Last Friday, I took my car back into the shop because it’s been stalling on me. I don’t just mean “sometimes it dies and I have to restart it,” either. If that were all it were doing, I could live with that. I had a Chrysler that did that for several years before its electricals finally gave up in the middle of an intersection in downtown Dallas during rush hour. No, I mean it stops and refuses to start for at least ten minutes, then belches forth the most noxious cloud of unburnt gasoline imaginable, and then has a fifty to sixty percent chance of stalling again immediately upon dropping the gear from park or neutral back into drive. It did this once as I was taking Jessie to work, and my mate was late because of it, so I figured it was time to once again have the thing in the shop.
Now, this is the third time since I’ve gotten it that I’ve had to have it repaired for various issues relating to stopping or not starting. First I had to tow it because it wouldn’t start at all. Then I had to drive it to the shop because it would stall and refuse to start. Then for a while it was fine, but after about two weeks it would start stalling on me. However, during this period it just restarted when I turned the key again, and I figured I could live with that until I had a job and could afford to get it into the shop or get it replaced. Now it’s doing exactly what it did before, and I have again put it to the shop.
This time, though, the mechanic said that he let it sit for two hours on idle, and he gave it some test drives, and he could never make it stall. He surmised that the transmission was b0rqed, that something called the torque converter was shot because late-eighties Chryslers were known for problems with whatever device in the engine exists for converting torque. He told me to take it to his transmission specialist to get this piece of repairwork done, and not knowing anything about cars other than how to operate them, I took his advice.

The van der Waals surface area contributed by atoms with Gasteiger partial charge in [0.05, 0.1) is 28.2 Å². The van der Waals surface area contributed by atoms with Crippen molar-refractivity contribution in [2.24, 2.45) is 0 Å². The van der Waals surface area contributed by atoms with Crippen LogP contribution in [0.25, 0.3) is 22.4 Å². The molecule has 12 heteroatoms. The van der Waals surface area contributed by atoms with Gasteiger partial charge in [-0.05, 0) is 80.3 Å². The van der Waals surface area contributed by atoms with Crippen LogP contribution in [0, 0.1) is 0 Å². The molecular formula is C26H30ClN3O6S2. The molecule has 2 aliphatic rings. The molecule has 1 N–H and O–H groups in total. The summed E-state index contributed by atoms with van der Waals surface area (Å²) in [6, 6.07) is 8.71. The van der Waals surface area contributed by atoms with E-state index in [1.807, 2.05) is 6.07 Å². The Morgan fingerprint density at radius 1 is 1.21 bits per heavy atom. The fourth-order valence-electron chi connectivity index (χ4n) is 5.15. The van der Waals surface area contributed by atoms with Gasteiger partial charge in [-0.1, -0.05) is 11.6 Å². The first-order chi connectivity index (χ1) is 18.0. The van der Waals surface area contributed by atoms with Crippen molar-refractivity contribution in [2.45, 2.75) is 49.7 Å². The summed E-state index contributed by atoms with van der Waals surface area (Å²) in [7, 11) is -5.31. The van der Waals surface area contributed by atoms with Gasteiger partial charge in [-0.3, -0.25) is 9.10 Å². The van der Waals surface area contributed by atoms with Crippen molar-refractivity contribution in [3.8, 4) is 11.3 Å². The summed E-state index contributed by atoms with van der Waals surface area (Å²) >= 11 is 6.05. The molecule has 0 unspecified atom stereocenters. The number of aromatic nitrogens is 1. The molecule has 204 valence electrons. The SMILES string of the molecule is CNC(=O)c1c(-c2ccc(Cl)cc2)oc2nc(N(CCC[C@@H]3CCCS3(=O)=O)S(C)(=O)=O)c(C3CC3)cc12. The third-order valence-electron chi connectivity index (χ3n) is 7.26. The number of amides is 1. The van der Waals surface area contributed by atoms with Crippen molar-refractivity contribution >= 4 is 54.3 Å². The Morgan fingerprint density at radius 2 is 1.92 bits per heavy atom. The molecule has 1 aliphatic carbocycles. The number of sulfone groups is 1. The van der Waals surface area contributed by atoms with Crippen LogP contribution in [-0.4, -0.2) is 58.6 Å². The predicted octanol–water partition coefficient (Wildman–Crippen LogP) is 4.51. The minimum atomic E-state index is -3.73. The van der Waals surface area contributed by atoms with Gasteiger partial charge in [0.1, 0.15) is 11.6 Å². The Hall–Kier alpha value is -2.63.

The transmission mechanic called me back yesterday afternoon and said, “I had a look, and the transmission is fine, but did you know you’re in the danger zone as far as oil goes?”
At this point, I must digress and discuss an old RPG called Teenage Mutant Ninja Turtles and Other Strangeness. This game, which I received when I was probably fourteen or so, is one of the things that strongly cemented my
interest in furry, and for the longest time I thought this game was one of the coolest on earth because you got to play an animal. How cool was that? None of this boring human nonsense. Animals were cool.
If this wasn’t cool enough for you, the supplements they made for the game, with the exception of Adventures and Transdimensional, all related not to TMNT’s original world but to Palladium’s own post-apocalyptic update to the
setting, called After the Bomb. After the Bomb, or AtB, was the shiznit of settings. It had talking animals. It had magic. It had superhero powers. It had post-holocaust nuclear fallout. It had everything. It was Gamma World
for the kids who never got to play Gamma World, and for the kids that did, it was everything about Gamma World that was cool, without TSR. Mind you, it had Palladium instead, which was trading the hangman for the firing squad, but at least it was something.
Then, as if AtB wasn’t enough, Palladium released the supplement to, at the time, end all supplements: Road Hogs. This added the element of fast cars and vehicular combat to the game, meaning it could now appeal to the people who played Steve Jackson’s Car Wars as well, and if this didn’t get you, you were hopelessly outside the sphere of cool. I ate this stuff up with a spoon when I was that age, and I adored the ideas spawned by the game.